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East and West: Three basic differences between Indian and Western Classical music

  • Author: Jameela Siddiqi

There are three fundamental ways in which Indian classical music differs from its Western counterpart: first, there is absolutely no concept of harmony (in the musical sense) in Indian classical music. There are no chords – only notes and the 'spaces between' them (or microtones, known as sruti) with each note played one at a time to maintain clarity and purity. Unlike Indian film music, there is no orchestration and even the now fairly common duets (known as jugalbandi) between soloists do not really have a place in the traditional classical music of India.

Recitals usually only involve a solo instrument – or a single voice – with a minimal accompaniment consisting of tanpura (a lute which produces a continuous drone), some kind of melodic accompaniment (originally the sarangi or surmandal, but nowadays usually a harmonium) and percussion. Vocal music is considered the highest form of music and every musical instrument is said to be fashioned to imitate the human voice.

The second difference is that Indian classical music is largely an oral tradition, facilitating continuity by being sung and played the same way by succeeding generations. But because it is also an improvised art, it means that each musician of succeeding generations can not only add a great deal of creativity but also set a distinct personal style. The raag (melodic structure) itself may be carved in stone and confined to strict rules but because there is no written score, there is no culture of producing an accurate and faithful copy of that score. So, it's a strange mixture: purity combined with full freedom for improvisation and innovation.

The third way in which Indian classical music differs from its Western counterpart is that where Western music generally attempts to create a mood as it progresses, Indian music concentrates on exploring a mood from every possible standpoint, plummeting to the very depths of the emotions it creates, but always remaining at the periphery rather than jumping into the centre.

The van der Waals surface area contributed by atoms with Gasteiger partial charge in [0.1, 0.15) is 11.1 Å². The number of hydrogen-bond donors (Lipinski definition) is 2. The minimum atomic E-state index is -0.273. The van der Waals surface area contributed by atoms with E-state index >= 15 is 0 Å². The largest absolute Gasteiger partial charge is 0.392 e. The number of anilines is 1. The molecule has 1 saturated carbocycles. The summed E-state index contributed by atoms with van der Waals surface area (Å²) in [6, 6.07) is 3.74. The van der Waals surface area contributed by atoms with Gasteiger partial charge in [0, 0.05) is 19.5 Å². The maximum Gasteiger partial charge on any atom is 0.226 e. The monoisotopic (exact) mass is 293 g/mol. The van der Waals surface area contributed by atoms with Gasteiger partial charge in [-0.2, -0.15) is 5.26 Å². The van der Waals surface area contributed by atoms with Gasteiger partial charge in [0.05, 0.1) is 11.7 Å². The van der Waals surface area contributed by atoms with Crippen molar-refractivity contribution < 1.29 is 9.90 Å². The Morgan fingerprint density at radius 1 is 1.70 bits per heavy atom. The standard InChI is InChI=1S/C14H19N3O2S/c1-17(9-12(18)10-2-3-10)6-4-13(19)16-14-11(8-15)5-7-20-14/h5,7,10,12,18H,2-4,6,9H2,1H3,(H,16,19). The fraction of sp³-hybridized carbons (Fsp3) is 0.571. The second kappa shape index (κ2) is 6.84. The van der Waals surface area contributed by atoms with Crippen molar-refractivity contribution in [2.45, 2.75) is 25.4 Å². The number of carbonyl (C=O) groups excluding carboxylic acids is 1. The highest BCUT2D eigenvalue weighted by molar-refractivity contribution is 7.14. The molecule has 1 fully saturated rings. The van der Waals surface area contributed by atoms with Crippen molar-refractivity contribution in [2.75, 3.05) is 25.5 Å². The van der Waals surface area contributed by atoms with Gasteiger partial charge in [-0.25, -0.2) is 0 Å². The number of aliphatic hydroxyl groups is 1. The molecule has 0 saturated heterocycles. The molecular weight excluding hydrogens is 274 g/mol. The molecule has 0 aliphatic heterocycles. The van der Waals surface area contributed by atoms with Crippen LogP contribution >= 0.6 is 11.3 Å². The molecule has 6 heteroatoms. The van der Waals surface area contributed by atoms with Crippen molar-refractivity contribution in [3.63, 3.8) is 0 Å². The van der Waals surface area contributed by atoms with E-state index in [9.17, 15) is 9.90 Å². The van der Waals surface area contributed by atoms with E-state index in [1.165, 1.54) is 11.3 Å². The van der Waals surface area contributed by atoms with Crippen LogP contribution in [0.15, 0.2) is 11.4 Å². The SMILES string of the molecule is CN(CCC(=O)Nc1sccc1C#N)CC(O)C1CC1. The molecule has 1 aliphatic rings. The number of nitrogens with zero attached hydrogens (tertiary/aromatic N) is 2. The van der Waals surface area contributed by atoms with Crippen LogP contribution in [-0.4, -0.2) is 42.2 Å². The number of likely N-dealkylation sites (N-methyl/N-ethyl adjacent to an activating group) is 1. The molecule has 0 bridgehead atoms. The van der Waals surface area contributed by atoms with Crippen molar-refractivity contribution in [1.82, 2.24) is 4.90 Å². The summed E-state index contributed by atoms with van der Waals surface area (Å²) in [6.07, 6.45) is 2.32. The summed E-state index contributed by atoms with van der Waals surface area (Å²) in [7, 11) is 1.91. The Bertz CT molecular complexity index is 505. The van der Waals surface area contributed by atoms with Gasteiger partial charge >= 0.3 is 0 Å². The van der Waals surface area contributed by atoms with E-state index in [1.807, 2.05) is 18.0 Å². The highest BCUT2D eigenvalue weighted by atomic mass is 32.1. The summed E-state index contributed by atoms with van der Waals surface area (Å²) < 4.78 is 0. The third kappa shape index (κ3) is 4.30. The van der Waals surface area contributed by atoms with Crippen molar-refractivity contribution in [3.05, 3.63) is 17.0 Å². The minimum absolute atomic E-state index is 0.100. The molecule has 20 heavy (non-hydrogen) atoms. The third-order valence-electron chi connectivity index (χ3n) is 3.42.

Hence, the chosen raag is unfolded very enticingly, note by note and only gradually building up in rhythmic intensity to a fast tempo. The entire effect is lost if either the performer or their listeners appear to be rushed – always a danger given the time constraints in performance venues in the Western world.

In an interview with Darbar, Benares tabla maestro Pandit Sanju Sahai reminded us that "we should not rush any aspect of this music".

Even so, Indian musicians who are true to their art and sincere in bringing it before the public, have always taken care that their music is not shown all at once but is revealed in a way that makes listeners feel they are making a brand new personal discovery. Musicians are required to perform with a carefree abandon, but are never allowed to get carried away. Whilst novices tend to brim over with excitement, wanting to quickly show everything they know, the experts – the maestros, that is, always manage to leave something unsaid, which in the eyes of many is what turns a good performance into one that is simply outstanding. 

Jameela Siddiqi is an author, linguist, and BBC cultural commentator, specialising in postcolonial fiction and the devotional music of South Asia.

Darbar believes in the power of Indian classical music to stir, thrill, and inspire. Explore our YouTube channel, or subscribe to the Darbar Concert Hall to watch extended festival performances, talk and documentaries in pristine HD and UHD quality.

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